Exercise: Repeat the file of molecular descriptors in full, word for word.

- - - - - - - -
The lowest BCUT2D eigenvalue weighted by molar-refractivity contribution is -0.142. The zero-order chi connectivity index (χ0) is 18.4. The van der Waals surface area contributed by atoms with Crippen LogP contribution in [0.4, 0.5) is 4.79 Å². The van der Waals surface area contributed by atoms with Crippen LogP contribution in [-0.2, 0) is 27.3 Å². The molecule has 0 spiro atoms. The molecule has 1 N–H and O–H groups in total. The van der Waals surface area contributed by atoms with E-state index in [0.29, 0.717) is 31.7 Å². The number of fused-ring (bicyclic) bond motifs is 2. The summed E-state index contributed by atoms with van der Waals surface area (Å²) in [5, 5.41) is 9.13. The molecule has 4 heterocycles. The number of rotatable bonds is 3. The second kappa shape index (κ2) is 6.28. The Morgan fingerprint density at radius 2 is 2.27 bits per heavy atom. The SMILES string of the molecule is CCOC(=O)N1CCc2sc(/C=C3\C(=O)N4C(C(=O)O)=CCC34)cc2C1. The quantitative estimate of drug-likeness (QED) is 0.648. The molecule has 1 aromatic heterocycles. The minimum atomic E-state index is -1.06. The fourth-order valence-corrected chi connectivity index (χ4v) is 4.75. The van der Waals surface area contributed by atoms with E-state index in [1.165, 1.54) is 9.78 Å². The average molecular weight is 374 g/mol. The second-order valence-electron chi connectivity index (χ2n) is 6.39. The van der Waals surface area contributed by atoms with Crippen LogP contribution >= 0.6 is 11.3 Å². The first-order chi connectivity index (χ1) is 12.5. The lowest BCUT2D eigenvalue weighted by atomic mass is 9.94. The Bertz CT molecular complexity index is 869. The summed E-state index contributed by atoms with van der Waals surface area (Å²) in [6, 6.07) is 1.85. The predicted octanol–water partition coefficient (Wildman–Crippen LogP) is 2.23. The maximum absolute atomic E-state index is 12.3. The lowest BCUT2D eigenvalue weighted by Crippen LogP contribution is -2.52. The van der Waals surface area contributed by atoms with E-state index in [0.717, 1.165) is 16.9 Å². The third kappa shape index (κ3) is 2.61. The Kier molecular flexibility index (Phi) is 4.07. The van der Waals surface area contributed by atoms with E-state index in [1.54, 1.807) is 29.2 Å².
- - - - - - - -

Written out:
The lowest BCUT2D eigenvalue weighted by molar-refractivity contribution is -0.142. The zero-order chi connectivity index (χ0) is 18.4. The van der Waals surface area contributed by atoms with Crippen LogP contribution in [0.4, 0.5) is 4.79 Å². The van der Waals surface area contributed by atoms with Crippen LogP contribution in [-0.2, 0) is 27.3 Å². The molecule has 0 spiro atoms. The molecule has 1 N–H and O–H groups in total. The van der Waals surface area contributed by atoms with E-state index in [0.29, 0.717) is 31.7 Å². The number of fused-ring (bicyclic) bond motifs is 2. The summed E-state index contributed by atoms with van der Waals surface area (Å²) in [5, 5.41) is 9.13. The molecule has 4 heterocycles. The number of rotatable bonds is 3. The second kappa shape index (κ2) is 6.28. The Morgan fingerprint density at radius 2 is 2.27 bits per heavy atom. The SMILES string of the molecule is CCOC(=O)N1CCc2sc(/C=C3\C(=O)N4C(C(=O)O)=CCC34)cc2C1. The quantitative estimate of drug-likeness (QED) is 0.648. The molecule has 1 aromatic heterocycles. The minimum atomic E-state index is -1.06. The fourth-order valence-corrected chi connectivity index (χ4v) is 4.75. The van der Waals surface area contributed by atoms with E-state index in [1.165, 1.54) is 9.78 Å². The average molecular weight is 374 g/mol. The second-order valence-electron chi connectivity index (χ2n) is 6.39. The van der Waals surface area contributed by atoms with Crippen LogP contribution >= 0.6 is 11.3 Å². The first-order chi connectivity index (χ1) is 12.5. The lowest BCUT2D eigenvalue weighted by atomic mass is 9.94. The Bertz CT molecular complexity index is 869. The summed E-state index contributed by atoms with van der Waals surface area (Å²) in [6, 6.07) is 1.85. The predicted octanol–water partition coefficient (Wildman–Crippen LogP) is 2.23. The maximum absolute atomic E-state index is 12.3. The lowest BCUT2D eigenvalue weighted by Crippen LogP contribution is -2.52. The van der Waals surface area contributed by atoms with E-state index in [0.717, 1.165) is 16.9 Å². The third kappa shape index (κ3) is 2.61. The Kier molecular flexibility index (Phi) is 4.07. The van der Waals surface area contributed by atoms with E-state index in [1.54, 1.807) is 29.2 Å².